Excerpt from A Work in Progress

My old girlfriend Laura used to say that Charlie Cross was just an idiot. Not even worth a thought.

“When you say someone is just dumb, that is what I think you are. Why couldn’t he just be a lazy thinker?” I said.

“What’s that then, you probably think Charlie is just like, a lazy thinker then? Isn’t that some sort of PC bull like calling… fat people big-boned and like you know, midgets like vertically-challenged? Isn’t that just some way to dodge the subject?”

“No.”

“Or calling the dead like…spiritually-deprived or challenged or something.”

“No, see this is just what I meant when I said,”

“Well what is it then? Or are you just like, sobriety-intolerant? Is it not your fault? Are you just like, some victim?” I couldn’t help but flinch.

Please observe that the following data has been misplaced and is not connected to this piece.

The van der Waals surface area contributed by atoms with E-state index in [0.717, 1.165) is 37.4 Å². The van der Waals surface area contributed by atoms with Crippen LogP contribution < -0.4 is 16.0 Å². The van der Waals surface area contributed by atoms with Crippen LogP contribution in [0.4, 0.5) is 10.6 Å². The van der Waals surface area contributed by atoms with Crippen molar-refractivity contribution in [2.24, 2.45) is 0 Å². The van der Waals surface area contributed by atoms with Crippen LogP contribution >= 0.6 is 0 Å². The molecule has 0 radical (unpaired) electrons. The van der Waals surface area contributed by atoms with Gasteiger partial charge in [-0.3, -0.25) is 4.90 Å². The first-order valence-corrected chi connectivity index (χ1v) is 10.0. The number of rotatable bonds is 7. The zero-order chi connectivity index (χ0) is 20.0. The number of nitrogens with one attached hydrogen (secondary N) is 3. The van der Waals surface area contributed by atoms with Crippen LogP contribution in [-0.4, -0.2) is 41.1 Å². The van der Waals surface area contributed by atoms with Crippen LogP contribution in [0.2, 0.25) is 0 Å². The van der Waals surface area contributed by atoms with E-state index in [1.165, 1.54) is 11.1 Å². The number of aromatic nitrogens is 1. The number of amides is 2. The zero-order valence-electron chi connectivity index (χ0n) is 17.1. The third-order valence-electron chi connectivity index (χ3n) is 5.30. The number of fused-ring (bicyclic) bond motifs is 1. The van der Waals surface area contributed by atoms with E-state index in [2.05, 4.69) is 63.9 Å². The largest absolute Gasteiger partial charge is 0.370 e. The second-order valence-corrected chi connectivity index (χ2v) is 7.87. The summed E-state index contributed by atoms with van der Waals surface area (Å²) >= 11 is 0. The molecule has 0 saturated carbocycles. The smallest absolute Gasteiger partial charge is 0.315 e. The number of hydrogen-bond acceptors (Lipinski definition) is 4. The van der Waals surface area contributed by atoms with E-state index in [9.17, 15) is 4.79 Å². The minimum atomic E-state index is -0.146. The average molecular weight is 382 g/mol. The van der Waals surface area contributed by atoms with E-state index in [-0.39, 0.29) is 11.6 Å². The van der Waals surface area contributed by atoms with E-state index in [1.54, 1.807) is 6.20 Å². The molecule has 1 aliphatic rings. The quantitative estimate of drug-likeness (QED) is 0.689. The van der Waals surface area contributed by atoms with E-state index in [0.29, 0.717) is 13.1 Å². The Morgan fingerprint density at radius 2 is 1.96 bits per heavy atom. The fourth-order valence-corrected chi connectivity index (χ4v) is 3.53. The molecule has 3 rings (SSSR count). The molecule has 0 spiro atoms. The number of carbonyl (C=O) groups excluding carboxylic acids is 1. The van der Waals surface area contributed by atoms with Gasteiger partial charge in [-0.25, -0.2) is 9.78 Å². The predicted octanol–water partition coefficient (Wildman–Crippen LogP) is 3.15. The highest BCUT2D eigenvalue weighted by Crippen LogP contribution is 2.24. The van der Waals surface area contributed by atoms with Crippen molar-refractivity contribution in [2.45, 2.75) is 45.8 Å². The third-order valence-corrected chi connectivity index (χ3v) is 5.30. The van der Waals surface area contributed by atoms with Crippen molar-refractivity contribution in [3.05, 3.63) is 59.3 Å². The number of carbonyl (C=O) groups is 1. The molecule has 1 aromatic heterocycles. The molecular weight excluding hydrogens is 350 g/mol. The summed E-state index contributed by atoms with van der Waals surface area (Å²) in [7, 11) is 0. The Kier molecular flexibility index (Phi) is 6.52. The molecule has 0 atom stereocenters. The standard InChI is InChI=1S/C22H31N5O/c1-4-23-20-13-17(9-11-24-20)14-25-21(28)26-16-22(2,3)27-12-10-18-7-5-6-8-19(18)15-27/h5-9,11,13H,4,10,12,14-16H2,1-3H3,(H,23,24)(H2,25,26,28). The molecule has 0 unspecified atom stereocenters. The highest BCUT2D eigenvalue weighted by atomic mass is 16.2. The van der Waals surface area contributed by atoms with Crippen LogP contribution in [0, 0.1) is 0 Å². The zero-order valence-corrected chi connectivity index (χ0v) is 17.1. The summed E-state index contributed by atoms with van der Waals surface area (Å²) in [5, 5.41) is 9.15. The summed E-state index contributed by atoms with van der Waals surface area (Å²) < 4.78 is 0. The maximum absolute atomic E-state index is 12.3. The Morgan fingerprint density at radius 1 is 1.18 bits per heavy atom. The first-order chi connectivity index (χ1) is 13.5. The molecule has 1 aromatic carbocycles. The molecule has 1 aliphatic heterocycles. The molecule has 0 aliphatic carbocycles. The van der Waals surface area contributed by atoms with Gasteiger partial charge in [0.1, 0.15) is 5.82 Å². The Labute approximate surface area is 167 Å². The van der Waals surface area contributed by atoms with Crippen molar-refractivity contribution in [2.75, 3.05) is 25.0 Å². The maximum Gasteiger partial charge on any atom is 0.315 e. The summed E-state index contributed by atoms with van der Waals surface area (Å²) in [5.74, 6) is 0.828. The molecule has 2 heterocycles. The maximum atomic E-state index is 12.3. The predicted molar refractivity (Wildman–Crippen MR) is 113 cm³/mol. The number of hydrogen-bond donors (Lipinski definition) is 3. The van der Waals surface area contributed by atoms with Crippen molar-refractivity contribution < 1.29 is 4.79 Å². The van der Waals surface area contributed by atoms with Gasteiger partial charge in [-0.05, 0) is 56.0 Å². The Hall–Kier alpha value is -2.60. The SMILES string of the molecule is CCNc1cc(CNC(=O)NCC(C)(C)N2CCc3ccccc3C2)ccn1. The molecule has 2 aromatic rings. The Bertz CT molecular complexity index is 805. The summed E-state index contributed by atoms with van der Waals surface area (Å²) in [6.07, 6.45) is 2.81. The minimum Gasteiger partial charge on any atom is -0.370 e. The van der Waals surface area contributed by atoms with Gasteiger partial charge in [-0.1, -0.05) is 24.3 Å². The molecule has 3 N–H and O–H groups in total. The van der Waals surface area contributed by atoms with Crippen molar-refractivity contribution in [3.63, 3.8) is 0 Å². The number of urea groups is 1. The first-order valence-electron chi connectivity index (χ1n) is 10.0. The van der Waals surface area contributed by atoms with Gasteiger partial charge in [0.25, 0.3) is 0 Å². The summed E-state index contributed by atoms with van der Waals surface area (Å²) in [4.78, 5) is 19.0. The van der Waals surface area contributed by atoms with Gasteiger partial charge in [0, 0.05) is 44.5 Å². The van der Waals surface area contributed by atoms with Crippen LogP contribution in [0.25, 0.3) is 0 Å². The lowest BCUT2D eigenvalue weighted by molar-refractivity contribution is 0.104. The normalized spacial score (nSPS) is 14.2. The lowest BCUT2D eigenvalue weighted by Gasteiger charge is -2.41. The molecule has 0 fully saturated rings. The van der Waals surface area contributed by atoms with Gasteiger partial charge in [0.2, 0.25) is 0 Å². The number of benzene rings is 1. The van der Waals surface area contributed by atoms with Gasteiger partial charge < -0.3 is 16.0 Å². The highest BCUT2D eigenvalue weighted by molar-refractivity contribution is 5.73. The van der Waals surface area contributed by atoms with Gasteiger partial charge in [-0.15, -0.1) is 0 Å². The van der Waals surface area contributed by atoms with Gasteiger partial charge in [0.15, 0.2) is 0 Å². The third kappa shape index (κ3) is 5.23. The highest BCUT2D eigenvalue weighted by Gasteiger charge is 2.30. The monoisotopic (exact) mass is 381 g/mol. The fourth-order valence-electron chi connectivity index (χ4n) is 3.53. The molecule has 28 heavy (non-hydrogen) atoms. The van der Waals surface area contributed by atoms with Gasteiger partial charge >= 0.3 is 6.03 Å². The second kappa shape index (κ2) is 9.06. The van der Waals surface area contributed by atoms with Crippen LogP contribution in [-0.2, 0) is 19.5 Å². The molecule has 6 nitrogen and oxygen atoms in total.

Laura never gave anyone enough credit – Laura, herself, Laura, the seemingly gentle angel with glee-club and fencing extracurricular, five-foot-ten brunette with no patience and a stutter (perfectly suited for each other) who showed me photographs of her house in West Chester, with the type of dining room table that can sit both first units from a football team, she was the composed, mostly-well read girl from The Right Kind of Family, as in she couldn’t never do whatever it was she wanted, which was something I understood in her, because I understood in myself, so I smiled internally when I realized the inverse applied, she never did what she didn’t want to do, so she never learned how to drive, never learned how to fill out a W-2 for her part time jobs, but thankfully she wanted to do good at school, giving whatever desirable ammunition to her desire to remain upon a superior plane, aware and triangulated: an obtuse agent here to collect data but never feel what we felt. When she met someone, she observed every busy scrap of evidence, conditional, mitigated or not, collecting grocery store and ATM receipts from peoples wallets and purses, rifling through glove compartments of other peoples cars (something Laura never understood was tactless and obnoxious, due to her never driving, this also involved her pinching and punching the driver and pointing out things in front of their field of vision, but that’s another matter entirely) and she would stand in front of bookshelves at new places and bead her eyes over each title slowly, like she was taking a photograph of each one for her catalog, checking expiration dates in refrigerators, informing people of the damaging consequences of not buying local or consuming the smallest amounts of high-fructose corn syrup, retrieving a ladder from somewhere to get a better look at the shingles because when pressed, the homeowner feigning casualness, she was simple “interested” and claimed she studied weather systems and asked when the roof was last reshingled. She was Gods one own vigilant accountant, who watched you smoke a cigarette in the gazebo or outside of your car through her bedroom window after you left and coded it as integral personal data regarding what you can do, and what you might do, how you will die and what that says about your character “if you’ll lie to me about a cigarette, why wouldn’t you lie about where you were Friday night?” and this accumulated data was sufficient for an individual snapshot, the width of this snapshot determined by the amount of interest/attraction she has in you, and correspondingly how much time she will give you before you fail in her eyes, but since she isn’t interested or attracted to practically anyone, Laura cedes lifetime’s volume towards first impressions and then frames every further point within that box. It was either discouraging or indefinitely rewarding, given the context. This type of idyllic posturing and finger-pointing only happens in college. The lingering tense of whatever she took from an encounter, would trickle into the next one like a fungus, or an especially creepy anecdote. The unjudgeable are always judging. She never got to know Charlie Cross.

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